Colombo Rubber Traders Association outlines dire situation amidst Govt.-mandated wage hike

Tuesday, 28 May 2024 02:30 -     - {{hitsCtrl.values.hits}}

  • CRTA Immediate Past President Manoj Udugampola details impact of 74% increase in minimum wage for rubber workers, now at Rs. 1,902 with EPF contributions included
  • Says new wage hike net loss per kilo will increase to Rs. 380, threatening industry’s survival
  • Asserts cost of production expected to rise by 20%, adding pressure on already struggling RPCs

Colombo Rubber Traders Association (CRTA) Immediate Past President Manoj Udugampola yesterday said the rubber industry now stands at a crossroad worse than the tea sector due to the recent Government-mandated wage hike.

Speaking at a joint press conference, he detailed the devastating impact of the 74% increase in the minimum wage for rubber workers, which now stands at Rs. 1,902 with Employee Provident Fund (EPF) contributions included.

“The current cost of production is Rs. 842 per kilogram, and we are already incurring a loss of Rs. 200 per kilo. With the new wage hike, the net loss per kilo will increase to Rs. 380, which threatens the very survival of the industry,” he lamented. Udugampola highlighted that the cost of production is set to rise by 20% due to the wage increase, putting additional pressure on rubber planters who are already facing severe setbacks.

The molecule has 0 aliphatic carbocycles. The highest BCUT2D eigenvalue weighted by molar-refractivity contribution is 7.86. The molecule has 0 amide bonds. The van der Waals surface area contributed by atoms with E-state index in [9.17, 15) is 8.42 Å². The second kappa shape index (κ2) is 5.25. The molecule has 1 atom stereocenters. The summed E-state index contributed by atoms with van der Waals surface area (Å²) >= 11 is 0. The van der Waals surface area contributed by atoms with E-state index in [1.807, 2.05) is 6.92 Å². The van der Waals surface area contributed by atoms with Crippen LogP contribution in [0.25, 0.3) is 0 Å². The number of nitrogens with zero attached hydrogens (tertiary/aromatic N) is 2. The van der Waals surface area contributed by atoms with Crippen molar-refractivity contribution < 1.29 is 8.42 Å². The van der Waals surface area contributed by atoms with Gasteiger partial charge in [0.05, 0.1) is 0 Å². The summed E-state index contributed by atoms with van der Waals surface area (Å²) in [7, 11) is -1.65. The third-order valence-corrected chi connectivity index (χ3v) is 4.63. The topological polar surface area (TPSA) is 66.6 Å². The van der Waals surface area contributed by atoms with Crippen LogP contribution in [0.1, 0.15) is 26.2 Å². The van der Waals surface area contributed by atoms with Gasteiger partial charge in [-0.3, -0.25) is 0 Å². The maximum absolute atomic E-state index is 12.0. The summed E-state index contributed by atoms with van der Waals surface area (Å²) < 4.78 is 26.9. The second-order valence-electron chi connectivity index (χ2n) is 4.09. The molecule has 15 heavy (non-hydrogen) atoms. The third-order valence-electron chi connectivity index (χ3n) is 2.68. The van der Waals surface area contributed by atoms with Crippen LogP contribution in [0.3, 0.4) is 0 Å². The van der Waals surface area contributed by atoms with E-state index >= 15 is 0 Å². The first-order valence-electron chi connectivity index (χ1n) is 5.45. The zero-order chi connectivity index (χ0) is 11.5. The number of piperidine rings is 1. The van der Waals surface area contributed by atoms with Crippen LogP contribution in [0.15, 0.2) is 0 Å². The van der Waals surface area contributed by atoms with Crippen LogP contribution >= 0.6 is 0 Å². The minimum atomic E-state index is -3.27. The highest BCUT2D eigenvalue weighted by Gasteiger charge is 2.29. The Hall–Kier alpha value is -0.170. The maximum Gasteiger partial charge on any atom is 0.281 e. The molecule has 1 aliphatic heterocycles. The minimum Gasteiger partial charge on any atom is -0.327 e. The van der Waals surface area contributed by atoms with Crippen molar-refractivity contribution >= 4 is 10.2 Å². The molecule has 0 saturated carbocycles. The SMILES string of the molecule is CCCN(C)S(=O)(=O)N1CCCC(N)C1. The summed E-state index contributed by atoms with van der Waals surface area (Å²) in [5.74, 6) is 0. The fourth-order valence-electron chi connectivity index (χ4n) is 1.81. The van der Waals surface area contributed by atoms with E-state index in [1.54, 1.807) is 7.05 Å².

“The longer wait for crop cultivation, approximately six years, has further discouraged replanting efforts, leaving many plantations financially strained,” he added.

He said Regional Plantation Companies (RPCs), which manage about 30% of Sri Lanka’s rubber production and land extent, are struggling to generate a decent income compared to the wages paid to workers. 

Udugampola said the RPCs continue to manage their properties despite these financial losses, maintaining rubber plantations to preserve the industry. However, he warned that the 74% wage increase could be the breaking point for many plantations.

“The Government’s decision to raise wages without considering the financial viability of the industry is unsustainable,” he stressed.

He also said the high cost of production has also led many smallholders to abandon rubber cultivation in favour of other crops.

Citingstatistics he showed a troubling decline in the industry’s output. “In the last decade, rubber production has dropped by 60%, from over 152,000 tons to just 64,400 tons. In addition, the total rubber plantation land extent has shrunk from 138,000 acres to 98,000 acres of which 10% are currently abandoned by smallholders.”


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